Saturday, April 24, 2004

Kate Walbert’s crystalline second novel, “Our Kind,” combines a wistful lyricism with wry humor in its portrayal of what may seem, at first, an unpromising subject: the quiet, leisured lives of a group of older women in Pennsylvania’s affluent Brandywine Valley.

These women (all, save one, divorcees and widows) have names like Mimi, Bambi and Canoe; they gather around each other’s swimming pools to smoke cigarettes, and stave off boredom by hatching odd plans. As the first of the book’s linked stories opens, they are mulling an “intervention” to save the life of their common idol, a handsome local realtor — “A realtor, but never desperate … Just thirsty.”

In another story, “Come As You Were,” the women throw a party to model their old wedding gowns and end up skinny-dipping in the dark, “our white dresses cast onto Canoe’s wrought-iron like so many five-star towels … a school of fish too old to spawn but desperate to swim back upstream.”

Though their days and years now run parallel courses, they started out a disparate bunch. Louise is the brittle daughter of Detroit autoworkers; Viv, who attended Smith on scholarship, aspired to become a scholar of modern literature before marriage and motherhood intervened. Bambi’s career as a concert pianist was cut short by a disabling illness; now, out of loneliness and frustration, she makes comically unsuccessful “Breaks for Freedom” (“vaguely purple hair, an invitation, denied, to the UPS driver for a cocktail”).

However, the individual women don’t stand out in one’s mind. They merge together, a collective emblem of the compromises and achievements of their generation.

Miss Walbert is the author of the acclaimed 2001 novel “The Gardens of Kyoto,” and teaches writing at Yale. Like her characters, her prose style is consistently elegant and possessed of a surprising strength — due in large part to the novel’s authoritative, first-person-plural narrative voice. Here is how the narrator (who remains unidentified throughout) describes her little world:

“Know that we are a close-knit community. We’ve lived here for years, which is not to say that our ancestors are buried here; simply, this is the place we have all ended up. We were married in 1953. Divorced in 1976. Our grown daughters pity us; our grown sons forget us. We have grandchildren we visit from time to time, but their manners agitate, so we return, nervous, thankful to view them at a distance.

“Most of us excel at racquet sports.”

As the brisk tone of this passage indicates, “Our Kind” could not be more different from the mush-fest that is the typical “women’s novel” published today. Like most women (but contrary to cultural stereotype) Miss Walbert’s can be cagey towards each other, and often hesitate to speak about their most private feelings and memories.

One member of the group, the DuPont heiress Suzie, has begun an affair with a Brazilian woman named Carmen. “As a little girl, Suzie’s said, Carmen had no shoes and her father beat her raw. We know at one time there were rickets, crossed eyes, lice;” and the sentence concludes with a delicious zing: “we know too much, actually, and have asked her to cool it.”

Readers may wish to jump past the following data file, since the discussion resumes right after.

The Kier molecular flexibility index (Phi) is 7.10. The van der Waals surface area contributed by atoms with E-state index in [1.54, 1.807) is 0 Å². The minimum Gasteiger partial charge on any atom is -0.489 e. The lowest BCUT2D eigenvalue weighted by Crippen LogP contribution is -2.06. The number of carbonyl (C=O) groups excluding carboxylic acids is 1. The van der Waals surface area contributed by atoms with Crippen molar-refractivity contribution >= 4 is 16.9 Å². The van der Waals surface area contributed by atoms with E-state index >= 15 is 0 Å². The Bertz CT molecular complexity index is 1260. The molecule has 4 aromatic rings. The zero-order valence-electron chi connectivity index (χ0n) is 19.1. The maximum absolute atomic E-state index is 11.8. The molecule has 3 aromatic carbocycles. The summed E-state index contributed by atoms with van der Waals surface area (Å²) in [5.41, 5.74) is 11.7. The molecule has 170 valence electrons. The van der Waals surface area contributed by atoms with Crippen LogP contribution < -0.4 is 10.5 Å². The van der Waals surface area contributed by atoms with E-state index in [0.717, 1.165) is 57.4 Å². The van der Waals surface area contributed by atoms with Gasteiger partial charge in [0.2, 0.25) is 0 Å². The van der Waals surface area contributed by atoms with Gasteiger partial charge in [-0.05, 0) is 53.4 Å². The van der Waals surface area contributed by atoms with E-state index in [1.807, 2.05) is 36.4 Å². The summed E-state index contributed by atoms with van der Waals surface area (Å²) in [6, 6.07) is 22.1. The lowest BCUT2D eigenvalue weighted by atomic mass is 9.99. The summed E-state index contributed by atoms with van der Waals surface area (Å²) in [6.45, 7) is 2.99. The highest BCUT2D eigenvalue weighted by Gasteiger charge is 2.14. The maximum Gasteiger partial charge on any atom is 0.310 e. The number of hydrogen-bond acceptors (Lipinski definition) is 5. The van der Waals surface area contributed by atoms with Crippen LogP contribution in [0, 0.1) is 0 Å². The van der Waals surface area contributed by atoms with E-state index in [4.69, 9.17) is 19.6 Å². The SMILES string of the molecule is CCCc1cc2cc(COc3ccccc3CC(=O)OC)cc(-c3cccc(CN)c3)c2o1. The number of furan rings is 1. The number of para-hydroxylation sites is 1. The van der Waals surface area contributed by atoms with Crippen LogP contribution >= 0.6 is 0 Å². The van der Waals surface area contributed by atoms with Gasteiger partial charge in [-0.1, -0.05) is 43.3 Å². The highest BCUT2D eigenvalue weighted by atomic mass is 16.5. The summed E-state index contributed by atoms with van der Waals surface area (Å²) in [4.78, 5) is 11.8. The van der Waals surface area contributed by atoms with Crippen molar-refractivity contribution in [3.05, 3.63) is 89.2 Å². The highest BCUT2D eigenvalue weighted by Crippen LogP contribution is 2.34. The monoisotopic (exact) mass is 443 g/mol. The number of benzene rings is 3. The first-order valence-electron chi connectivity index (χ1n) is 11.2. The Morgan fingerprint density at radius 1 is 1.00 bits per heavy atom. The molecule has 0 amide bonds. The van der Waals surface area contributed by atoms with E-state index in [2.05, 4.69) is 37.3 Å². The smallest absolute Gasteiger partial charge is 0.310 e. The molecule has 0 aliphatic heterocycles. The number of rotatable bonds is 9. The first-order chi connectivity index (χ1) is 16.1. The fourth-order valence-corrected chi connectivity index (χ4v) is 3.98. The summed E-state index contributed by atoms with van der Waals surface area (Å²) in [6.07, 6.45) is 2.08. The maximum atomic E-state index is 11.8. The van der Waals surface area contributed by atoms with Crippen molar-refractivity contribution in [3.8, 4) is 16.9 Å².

Nor do they regale each other with salacious details of their sex lives. When a character uses the word “lover” in conversation, it jars: “Lover is not a word in our lives, nor in the lives of anyone we know: It’s too animal, somehow; too raw. It suggests dime-store novels and intrigue, everything impractical.”

So unsentimental is Miss Walbert’s approach that her narrator bristles slightly at the thought of the other women being her “friends”: “We were company, perhaps; women of a certain age with shared interests. But friends? It seemed too intimate, somehow, wrong.”

Yet for all its sharp delights, “Our Kind” is flawed by the author’s over-reliance on suicide in her plot. Three characters kill themselves; in a fictional world of only about 20 people, that strains believability. And since all three of the characters are minor ones, their deaths, serving no real function in the story, seem arbitrary and unduly morbid.

Of course, the mother of all modern literary suicides is Virginia Woolf, whose influence can be felt throughout the book. In one of the stories, “Sick Chicks,” Viv organizes a reading group for terminally ill women at a local hospice.

The novel she assigns them is (what else?) Woolf’s “Mrs. Dalloway,” which ends with a suicide. It receives tepid praise from one participant (“I liked the party,” she says) but leaves another cold. “I like a good story … Austen knew how to tell a story,” proclaims the magisterial Mrs. William Lowell (who “prefers, she said at our first meeting, the honorific”).

Viv’s heart sinks at this comment. Still, Mrs. William Lowell has a point. The best Woolfian passages in “Our Kind” convey a startling, aching beauty: “Here within our narrow woods, we let the rhododenrons canopy, and the lilac stray to weed. Our homes are hidden by trees and boxwood hedges, forgotten reliquaries … for our kind.”

Yet for this reader at least, it’s Kate Walbert’s keen-eyed social observations (not unlike Jane Austen’s) that really sparkle. I look forward to more of them in her next book.


By Kate Walbert

Scribner, $23, 195 pages

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